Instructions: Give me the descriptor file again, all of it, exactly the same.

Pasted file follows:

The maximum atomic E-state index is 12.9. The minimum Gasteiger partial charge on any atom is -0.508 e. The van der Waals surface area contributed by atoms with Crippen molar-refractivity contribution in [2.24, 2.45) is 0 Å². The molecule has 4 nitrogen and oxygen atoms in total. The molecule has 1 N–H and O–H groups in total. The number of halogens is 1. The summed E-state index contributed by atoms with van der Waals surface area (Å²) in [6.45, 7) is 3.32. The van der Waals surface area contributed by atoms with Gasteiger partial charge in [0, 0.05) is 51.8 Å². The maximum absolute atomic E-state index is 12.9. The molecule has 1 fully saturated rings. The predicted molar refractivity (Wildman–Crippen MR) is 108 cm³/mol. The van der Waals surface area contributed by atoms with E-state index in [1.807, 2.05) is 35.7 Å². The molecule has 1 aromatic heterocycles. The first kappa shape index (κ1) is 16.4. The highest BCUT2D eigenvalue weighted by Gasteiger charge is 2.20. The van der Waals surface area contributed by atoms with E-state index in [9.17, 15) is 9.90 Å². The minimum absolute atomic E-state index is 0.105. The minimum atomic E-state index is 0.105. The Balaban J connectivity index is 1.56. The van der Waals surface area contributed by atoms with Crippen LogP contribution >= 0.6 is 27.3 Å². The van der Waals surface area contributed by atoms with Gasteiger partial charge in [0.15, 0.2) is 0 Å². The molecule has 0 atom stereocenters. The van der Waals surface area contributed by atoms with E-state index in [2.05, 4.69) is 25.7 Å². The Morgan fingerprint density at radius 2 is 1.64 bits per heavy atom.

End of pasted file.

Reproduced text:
The maximum atomic E-state index is 12.9. The minimum Gasteiger partial charge on any atom is -0.508 e. The van der Waals surface area contributed by atoms with Crippen molar-refractivity contribution in [2.24, 2.45) is 0 Å². The molecule has 4 nitrogen and oxygen atoms in total. The molecule has 1 N–H and O–H groups in total. The number of halogens is 1. The summed E-state index contributed by atoms with van der Waals surface area (Å²) in [6.45, 7) is 3.32. The van der Waals surface area contributed by atoms with Gasteiger partial charge in [0, 0.05) is 51.8 Å². The maximum absolute atomic E-state index is 12.9. The molecule has 1 fully saturated rings. The predicted molar refractivity (Wildman–Crippen MR) is 108 cm³/mol. The van der Waals surface area contributed by atoms with E-state index in [1.807, 2.05) is 35.7 Å². The molecule has 1 aromatic heterocycles. The first kappa shape index (κ1) is 16.4. The highest BCUT2D eigenvalue weighted by Gasteiger charge is 2.20. The van der Waals surface area contributed by atoms with E-state index in [9.17, 15) is 9.90 Å². The minimum absolute atomic E-state index is 0.105. The minimum atomic E-state index is 0.105. The Balaban J connectivity index is 1.56. The van der Waals surface area contributed by atoms with Crippen LogP contribution >= 0.6 is 27.3 Å². The van der Waals surface area contributed by atoms with Gasteiger partial charge in [0.15, 0.2) is 0 Å². The molecule has 0 atom stereocenters. The van der Waals surface area contributed by atoms with E-state index in [2.05, 4.69) is 25.7 Å². The Morgan fingerprint density at radius 2 is 1.64 bits per heavy atom.